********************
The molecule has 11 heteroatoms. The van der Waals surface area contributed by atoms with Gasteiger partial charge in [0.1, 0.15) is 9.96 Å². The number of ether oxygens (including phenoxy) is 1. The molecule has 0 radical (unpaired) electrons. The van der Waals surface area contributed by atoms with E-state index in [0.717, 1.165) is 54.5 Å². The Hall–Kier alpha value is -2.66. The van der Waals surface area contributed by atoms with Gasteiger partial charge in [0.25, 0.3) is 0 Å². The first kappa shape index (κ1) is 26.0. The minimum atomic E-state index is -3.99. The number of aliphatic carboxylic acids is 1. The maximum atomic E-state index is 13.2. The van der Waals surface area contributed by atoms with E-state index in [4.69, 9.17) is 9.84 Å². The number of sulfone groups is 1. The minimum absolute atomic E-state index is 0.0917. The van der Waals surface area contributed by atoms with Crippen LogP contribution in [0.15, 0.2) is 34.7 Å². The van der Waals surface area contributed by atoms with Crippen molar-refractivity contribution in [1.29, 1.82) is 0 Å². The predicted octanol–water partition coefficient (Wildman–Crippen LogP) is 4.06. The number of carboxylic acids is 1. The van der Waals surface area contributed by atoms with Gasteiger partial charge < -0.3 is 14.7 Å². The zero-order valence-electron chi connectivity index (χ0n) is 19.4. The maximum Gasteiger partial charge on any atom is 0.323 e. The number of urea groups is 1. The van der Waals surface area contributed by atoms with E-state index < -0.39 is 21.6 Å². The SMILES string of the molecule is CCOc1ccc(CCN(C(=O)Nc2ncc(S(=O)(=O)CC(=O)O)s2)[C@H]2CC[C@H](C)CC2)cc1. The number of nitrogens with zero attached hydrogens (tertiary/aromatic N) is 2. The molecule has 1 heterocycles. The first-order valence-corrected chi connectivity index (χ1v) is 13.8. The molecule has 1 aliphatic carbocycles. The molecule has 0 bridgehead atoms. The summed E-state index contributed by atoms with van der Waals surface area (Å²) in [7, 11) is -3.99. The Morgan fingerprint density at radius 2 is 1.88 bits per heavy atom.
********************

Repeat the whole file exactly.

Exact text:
The molecule has 11 heteroatoms. The van der Waals surface area contributed by atoms with Gasteiger partial charge in [0.1, 0.15) is 9.96 Å². The number of ether oxygens (including phenoxy) is 1. The molecule has 0 radical (unpaired) electrons. The van der Waals surface area contributed by atoms with E-state index in [0.717, 1.165) is 54.5 Å². The Hall–Kier alpha value is -2.66. The van der Waals surface area contributed by atoms with Gasteiger partial charge in [0.25, 0.3) is 0 Å². The first kappa shape index (κ1) is 26.0. The minimum atomic E-state index is -3.99. The number of aliphatic carboxylic acids is 1. The maximum atomic E-state index is 13.2. The van der Waals surface area contributed by atoms with E-state index in [4.69, 9.17) is 9.84 Å². The number of sulfone groups is 1. The minimum absolute atomic E-state index is 0.0917. The van der Waals surface area contributed by atoms with Crippen LogP contribution in [0.15, 0.2) is 34.7 Å². The van der Waals surface area contributed by atoms with Crippen molar-refractivity contribution in [1.29, 1.82) is 0 Å². The predicted octanol–water partition coefficient (Wildman–Crippen LogP) is 4.06. The number of carboxylic acids is 1. The van der Waals surface area contributed by atoms with Gasteiger partial charge < -0.3 is 14.7 Å². The zero-order valence-electron chi connectivity index (χ0n) is 19.4. The maximum Gasteiger partial charge on any atom is 0.323 e. The number of urea groups is 1. The van der Waals surface area contributed by atoms with E-state index < -0.39 is 21.6 Å². The SMILES string of the molecule is CCOc1ccc(CCN(C(=O)Nc2ncc(S(=O)(=O)CC(=O)O)s2)[C@H]2CC[C@H](C)CC2)cc1. The number of nitrogens with zero attached hydrogens (tertiary/aromatic N) is 2. The molecule has 1 heterocycles. The first-order valence-corrected chi connectivity index (χ1v) is 13.8. The molecule has 1 aliphatic carbocycles. The molecule has 0 bridgehead atoms. The summed E-state index contributed by atoms with van der Waals surface area (Å²) in [7, 11) is -3.99. The Morgan fingerprint density at radius 2 is 1.88 bits per heavy atom.